Brittany: You know what’s really funny to me? So there’s this new thing going on with the woke crowd these days where they say words are violence. But then you, you turned on the news last summer and you saw, or I guess two summers ago, you saw people burning down buildings and protesting, and that wasn’t violence, right? I don’t know why, but that wasn’t violence. I was just watching,  some documentary footage today of this, these things that happened on it, this campus called Evergreen College, where, these students were telling the white professors and students that they couldn’t come to school because they needed to acknowledge their racism. And some of the teachers were like, Hey, wait a second, how is this, you know, helping anything? And you had the students saying that that was a violent act, that the things they were saying were a violent act. And then these students ended up locking the teachers in the college and holding them, hostage. And I’m thinking, hold on a second. So the teacher teachers voicing opposition and saying, you know, I have concerns over you telling me I can’t come to school because of my race. That was fine, but then they were allowed to be violent towards the teachers. So there seems to be this skewed thing where people think that speech is somehow, it almost gives them, if you don’t like what somebody says, it almost gives you a reason to go burn down something or use violence. So it’s very skewed to me on what has happened. But one thing I think is important, on this note is that people like you and I, who really like free speech, that we need to stand up for speech, even if it’s a speech we don’t like, right? So even if there’s people saying things that you and I are gonna think like, oh my goodness, that is horrible. I would never do that. But you know what? They have the right to do that, and that is what makes our country so great. So the ACLU, that means the American Civil Liberties Union, unfortunately. So they used to be really great on First Amendment stuff, really, really great. Not so much anymore, which is a shame, but we’ve got other organizations and public interest law firms that have stepped into help. So there was a case called Brandon Verberg versus Ohio, okay? And this was, I think in the sixties, and a guy who was a neo-Nazi, meaning he was, he believed in the Nazi stuff you and I have talked about before, but it was in the modern day. It was after World War II, he led a whole rally and was trying to get other, other neo-Nazis to just, you know, they’re just rallying them up, talking about terrible things about minorities. He was arrested and fined and the ACLU, it was a Jewish lawyer. So even though he completely disagreed with what this guy had to say, and he was Jewish himself, he still defended him in court and they won. Yeah. So, I think that to me is a really powerful story because again, do we like what neo-Nazis have to say? I certainly don’t. I think a lot of us don’t, but they have the right to say it so long Connor, as they’re not saying, all right, now go charge and go, you know, go light homes on fire and go beat people up, right? So I think it’s really important to remember that we have to protect all speech, even speech that might be considered, you know, quote-unquote hate speech.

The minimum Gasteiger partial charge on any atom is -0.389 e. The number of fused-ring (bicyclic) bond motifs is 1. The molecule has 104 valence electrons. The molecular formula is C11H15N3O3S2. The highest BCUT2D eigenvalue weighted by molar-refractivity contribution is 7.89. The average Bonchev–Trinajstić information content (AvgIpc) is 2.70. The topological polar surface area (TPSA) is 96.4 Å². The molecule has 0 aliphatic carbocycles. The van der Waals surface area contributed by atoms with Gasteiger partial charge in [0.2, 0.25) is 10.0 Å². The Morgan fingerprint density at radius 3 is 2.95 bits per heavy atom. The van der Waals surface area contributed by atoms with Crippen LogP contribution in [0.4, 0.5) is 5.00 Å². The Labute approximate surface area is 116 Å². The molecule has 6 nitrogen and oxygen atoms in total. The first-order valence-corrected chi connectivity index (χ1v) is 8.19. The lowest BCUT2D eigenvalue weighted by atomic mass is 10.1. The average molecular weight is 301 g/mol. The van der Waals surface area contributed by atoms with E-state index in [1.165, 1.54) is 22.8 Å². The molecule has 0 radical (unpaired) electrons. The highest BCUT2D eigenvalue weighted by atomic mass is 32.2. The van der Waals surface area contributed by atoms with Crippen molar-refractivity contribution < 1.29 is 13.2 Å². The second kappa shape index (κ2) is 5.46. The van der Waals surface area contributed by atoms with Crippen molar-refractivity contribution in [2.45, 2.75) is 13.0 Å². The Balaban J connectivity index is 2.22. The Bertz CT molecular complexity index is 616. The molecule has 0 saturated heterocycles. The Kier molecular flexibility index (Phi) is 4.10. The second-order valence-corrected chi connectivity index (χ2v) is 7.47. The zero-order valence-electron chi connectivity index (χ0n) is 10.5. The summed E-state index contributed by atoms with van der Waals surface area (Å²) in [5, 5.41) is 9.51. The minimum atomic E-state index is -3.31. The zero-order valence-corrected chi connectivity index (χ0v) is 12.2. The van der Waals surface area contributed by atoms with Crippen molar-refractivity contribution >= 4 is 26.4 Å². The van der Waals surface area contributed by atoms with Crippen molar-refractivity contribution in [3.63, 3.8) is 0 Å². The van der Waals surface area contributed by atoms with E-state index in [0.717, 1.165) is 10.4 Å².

Connor: This isn’t speech per se, but your story of the ACLU defending this and this Jewish attorney defending this neo-Nazi reminds me of when John Adams defended the British red flag.